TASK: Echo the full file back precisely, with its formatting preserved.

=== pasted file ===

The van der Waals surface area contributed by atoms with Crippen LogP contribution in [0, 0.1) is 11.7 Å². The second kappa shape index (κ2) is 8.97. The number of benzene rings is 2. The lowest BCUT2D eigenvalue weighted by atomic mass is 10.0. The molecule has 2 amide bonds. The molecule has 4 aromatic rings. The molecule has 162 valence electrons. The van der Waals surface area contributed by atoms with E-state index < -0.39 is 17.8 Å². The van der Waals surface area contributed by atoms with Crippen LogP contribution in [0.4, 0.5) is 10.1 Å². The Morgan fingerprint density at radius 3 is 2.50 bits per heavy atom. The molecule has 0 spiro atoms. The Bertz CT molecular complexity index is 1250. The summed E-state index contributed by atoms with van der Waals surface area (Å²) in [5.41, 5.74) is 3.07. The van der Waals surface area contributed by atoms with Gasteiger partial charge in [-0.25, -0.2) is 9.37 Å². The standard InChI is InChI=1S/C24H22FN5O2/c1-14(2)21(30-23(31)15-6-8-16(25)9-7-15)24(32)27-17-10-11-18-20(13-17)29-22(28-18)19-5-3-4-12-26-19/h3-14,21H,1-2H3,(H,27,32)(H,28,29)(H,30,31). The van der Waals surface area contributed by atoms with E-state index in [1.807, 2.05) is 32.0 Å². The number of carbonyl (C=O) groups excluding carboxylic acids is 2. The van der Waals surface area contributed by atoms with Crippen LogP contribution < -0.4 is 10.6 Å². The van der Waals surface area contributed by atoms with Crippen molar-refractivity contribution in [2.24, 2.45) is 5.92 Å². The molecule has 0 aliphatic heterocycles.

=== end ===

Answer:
The van der Waals surface area contributed by atoms with Crippen LogP contribution in [0, 0.1) is 11.7 Å². The second kappa shape index (κ2) is 8.97. The number of benzene rings is 2. The lowest BCUT2D eigenvalue weighted by atomic mass is 10.0. The molecule has 2 amide bonds. The molecule has 4 aromatic rings. The molecule has 162 valence electrons. The van der Waals surface area contributed by atoms with E-state index < -0.39 is 17.8 Å². The van der Waals surface area contributed by atoms with Crippen LogP contribution in [0.4, 0.5) is 10.1 Å². The Morgan fingerprint density at radius 3 is 2.50 bits per heavy atom. The molecule has 0 spiro atoms. The Bertz CT molecular complexity index is 1250. The summed E-state index contributed by atoms with van der Waals surface area (Å²) in [5.41, 5.74) is 3.07. The van der Waals surface area contributed by atoms with Gasteiger partial charge in [-0.25, -0.2) is 9.37 Å². The standard InChI is InChI=1S/C24H22FN5O2/c1-14(2)21(30-23(31)15-6-8-16(25)9-7-15)24(32)27-17-10-11-18-20(13-17)29-22(28-18)19-5-3-4-12-26-19/h3-14,21H,1-2H3,(H,27,32)(H,28,29)(H,30,31). The van der Waals surface area contributed by atoms with E-state index in [1.807, 2.05) is 32.0 Å². The number of carbonyl (C=O) groups excluding carboxylic acids is 2. The van der Waals surface area contributed by atoms with Crippen LogP contribution < -0.4 is 10.6 Å². The van der Waals surface area contributed by atoms with Crippen molar-refractivity contribution in [2.24, 2.45) is 5.92 Å². The molecule has 0 aliphatic heterocycles.